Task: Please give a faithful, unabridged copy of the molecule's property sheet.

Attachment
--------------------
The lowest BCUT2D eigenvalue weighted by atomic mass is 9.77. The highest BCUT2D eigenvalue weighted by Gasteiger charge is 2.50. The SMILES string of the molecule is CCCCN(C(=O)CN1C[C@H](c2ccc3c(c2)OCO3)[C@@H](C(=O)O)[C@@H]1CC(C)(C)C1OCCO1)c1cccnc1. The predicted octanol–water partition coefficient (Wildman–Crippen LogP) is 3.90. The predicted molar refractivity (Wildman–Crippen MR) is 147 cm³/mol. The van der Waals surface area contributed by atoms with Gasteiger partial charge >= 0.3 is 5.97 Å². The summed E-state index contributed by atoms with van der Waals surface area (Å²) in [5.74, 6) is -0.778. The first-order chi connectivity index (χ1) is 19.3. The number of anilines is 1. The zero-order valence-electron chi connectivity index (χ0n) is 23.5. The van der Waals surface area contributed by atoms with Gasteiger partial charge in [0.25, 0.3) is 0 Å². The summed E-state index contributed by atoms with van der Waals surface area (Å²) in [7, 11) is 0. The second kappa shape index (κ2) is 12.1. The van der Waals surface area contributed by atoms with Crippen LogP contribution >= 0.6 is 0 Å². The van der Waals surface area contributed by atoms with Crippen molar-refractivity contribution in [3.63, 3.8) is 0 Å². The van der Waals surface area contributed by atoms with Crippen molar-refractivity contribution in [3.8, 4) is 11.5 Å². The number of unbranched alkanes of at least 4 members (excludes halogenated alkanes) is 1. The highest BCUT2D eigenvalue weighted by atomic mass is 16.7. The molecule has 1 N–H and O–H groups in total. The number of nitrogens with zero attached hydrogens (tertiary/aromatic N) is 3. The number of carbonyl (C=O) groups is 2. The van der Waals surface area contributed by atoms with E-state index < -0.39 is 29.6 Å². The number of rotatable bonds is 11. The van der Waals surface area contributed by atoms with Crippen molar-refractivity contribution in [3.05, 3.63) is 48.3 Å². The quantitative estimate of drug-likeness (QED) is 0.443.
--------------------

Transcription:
The lowest BCUT2D eigenvalue weighted by atomic mass is 9.77. The highest BCUT2D eigenvalue weighted by Gasteiger charge is 2.50. The SMILES string of the molecule is CCCCN(C(=O)CN1C[C@H](c2ccc3c(c2)OCO3)[C@@H](C(=O)O)[C@@H]1CC(C)(C)C1OCCO1)c1cccnc1. The predicted octanol–water partition coefficient (Wildman–Crippen LogP) is 3.90. The predicted molar refractivity (Wildman–Crippen MR) is 147 cm³/mol. The van der Waals surface area contributed by atoms with Gasteiger partial charge >= 0.3 is 5.97 Å². The summed E-state index contributed by atoms with van der Waals surface area (Å²) in [5.74, 6) is -0.778. The first-order chi connectivity index (χ1) is 19.3. The number of anilines is 1. The zero-order valence-electron chi connectivity index (χ0n) is 23.5. The van der Waals surface area contributed by atoms with Gasteiger partial charge in [0.25, 0.3) is 0 Å². The summed E-state index contributed by atoms with van der Waals surface area (Å²) in [7, 11) is 0. The second kappa shape index (κ2) is 12.1. The van der Waals surface area contributed by atoms with Crippen LogP contribution >= 0.6 is 0 Å². The van der Waals surface area contributed by atoms with Crippen molar-refractivity contribution in [3.63, 3.8) is 0 Å². The van der Waals surface area contributed by atoms with Crippen molar-refractivity contribution in [3.8, 4) is 11.5 Å². The number of unbranched alkanes of at least 4 members (excludes halogenated alkanes) is 1. The highest BCUT2D eigenvalue weighted by atomic mass is 16.7. The molecule has 1 N–H and O–H groups in total. The number of nitrogens with zero attached hydrogens (tertiary/aromatic N) is 3. The number of carbonyl (C=O) groups is 2. The van der Waals surface area contributed by atoms with E-state index < -0.39 is 29.6 Å². The number of rotatable bonds is 11. The van der Waals surface area contributed by atoms with Crippen molar-refractivity contribution in [3.05, 3.63) is 48.3 Å². The quantitative estimate of drug-likeness (QED) is 0.443.